PHILADELPHIA -- Loved ones propped photos of more than a dozen young people lost to the opioid crisis against the outside of the federal courthouse in Philadelphia on Monday as a judge inside heard arguments on whether the city could become the nation's first to open a supervised injection center.
U.S. Attorney William McSwain, an appointee of President Donald Trump, believes the plan normalizes the use of heroin and fentanyl and violates federal drug laws. He has sued to block the site, supported by several leading Democrats in the city, including the mayor and district attorney, and at least seven state attorneys general.
In court Monday, with McSwain in the unusual role of lead attorney, U.S. District Judge Gerald McHugh Jr. heard from an emergency room doctor and a nonprofit leader supporting the plan to open Safehouse, presumably in the city's drug-ravaged Kensington neighborhood.
"We believe that this public health approach is lifesaving," said Jose Benitez, who runs a nonprofit that runs a needle exchange program and other health services and is spearheading the Safehouse effort with former Gov. Ed Rendell, a Democrat, and others.
Benitez has worked in addiction services for nearly three decades, and said clients today are using heroin and fentanyl as much as eight to 10 times a day, up from once or twice a day just five years ago.
He directs an agency called Prevention Point, which reversed more than 500 overdoses in the Kensington area last year. Staff members have often had to run several blocks through the neighborhood with medical equipment to reach people in time, he said.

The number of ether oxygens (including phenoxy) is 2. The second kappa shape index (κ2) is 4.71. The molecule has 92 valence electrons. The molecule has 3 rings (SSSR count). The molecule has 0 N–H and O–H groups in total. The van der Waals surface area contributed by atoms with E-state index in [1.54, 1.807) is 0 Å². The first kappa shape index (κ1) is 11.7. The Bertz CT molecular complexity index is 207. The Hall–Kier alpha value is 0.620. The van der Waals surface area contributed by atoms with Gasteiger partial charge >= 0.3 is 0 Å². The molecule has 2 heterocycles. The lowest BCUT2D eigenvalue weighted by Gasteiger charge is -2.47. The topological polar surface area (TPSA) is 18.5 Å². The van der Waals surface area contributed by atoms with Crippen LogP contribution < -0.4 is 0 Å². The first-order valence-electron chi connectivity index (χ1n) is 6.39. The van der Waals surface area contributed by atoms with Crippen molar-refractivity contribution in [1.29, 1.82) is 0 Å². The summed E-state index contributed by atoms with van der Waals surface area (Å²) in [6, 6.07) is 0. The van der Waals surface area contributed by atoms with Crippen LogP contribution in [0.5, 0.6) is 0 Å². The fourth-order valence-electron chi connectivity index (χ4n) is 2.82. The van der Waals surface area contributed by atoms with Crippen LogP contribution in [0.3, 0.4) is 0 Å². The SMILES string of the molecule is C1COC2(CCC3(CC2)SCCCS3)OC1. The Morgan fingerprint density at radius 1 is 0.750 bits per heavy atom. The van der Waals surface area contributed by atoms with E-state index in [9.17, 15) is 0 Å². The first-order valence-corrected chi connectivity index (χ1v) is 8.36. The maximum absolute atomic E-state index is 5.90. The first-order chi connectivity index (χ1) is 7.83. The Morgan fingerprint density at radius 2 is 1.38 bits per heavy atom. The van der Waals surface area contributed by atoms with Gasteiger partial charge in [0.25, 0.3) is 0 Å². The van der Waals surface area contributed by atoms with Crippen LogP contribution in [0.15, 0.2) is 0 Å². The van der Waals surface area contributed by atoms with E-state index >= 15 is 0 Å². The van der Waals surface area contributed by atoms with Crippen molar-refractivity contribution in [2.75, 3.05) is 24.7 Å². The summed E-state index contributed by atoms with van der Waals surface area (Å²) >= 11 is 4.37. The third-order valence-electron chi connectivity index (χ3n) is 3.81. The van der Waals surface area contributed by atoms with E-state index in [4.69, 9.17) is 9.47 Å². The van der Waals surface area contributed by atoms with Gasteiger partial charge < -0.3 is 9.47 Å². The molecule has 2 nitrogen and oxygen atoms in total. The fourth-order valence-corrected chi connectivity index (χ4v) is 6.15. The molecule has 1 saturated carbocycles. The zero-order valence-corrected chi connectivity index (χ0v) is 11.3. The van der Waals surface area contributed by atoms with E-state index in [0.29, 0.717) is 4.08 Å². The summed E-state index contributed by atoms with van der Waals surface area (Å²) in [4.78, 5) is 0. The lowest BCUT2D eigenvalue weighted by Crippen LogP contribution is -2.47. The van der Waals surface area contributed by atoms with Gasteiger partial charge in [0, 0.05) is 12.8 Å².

Still, Philadelphia endured 1,100 overdose deaths last year, more than 200 of them in the Kensington ZIP code, he said.
Benitez, in declaring opioids a public health emergency, noted the 1,100 overdose deaths is more than three times the city's homicide rate.
Benitez and other organizers have visited a supervised injection site in Vancouver, British Columbia, that is something of a model for their program. The site looks like an urgent care center, with a central desk and individual bays.
"Clearly, I thought we should organize and try to do overdose prevention since we were losing so many Philadelphians," Benitez testified.
Safehouse would provide drug users with clean needles and ties and let them use their own drugs in the presence of medical staff. Advocates believe it will also provide a trusted place for them to be offered treatment.
"There would be medical staff observing an overdose reaction if one was to occur . and then providing medical care," Benitez said.
McSwain, questioning the proposed name, asked whether people who use marijuana might move on to heroin or fentanyl after thinking "now there's a safe place, called Safehouse, to take these drugs."
"Anything's possible," Benitez said. "It's not likely."
McSwain also questioned whether the Vancouver program had reduced fatal overdoses, and Safehouse's mission to provide a place to use drugs, in his words, "without judgment or stigma."
And he questioned how staff would screen out minors since clients can remain anonymous. Benitez said that anyone who looked under 18 would be asked for proof of age or referred to other programs.
Rendell, who was in the courtroom, has said Safehouse founders would consider an appeal if McSwain prevails. McHugh did not indicate when he would rule.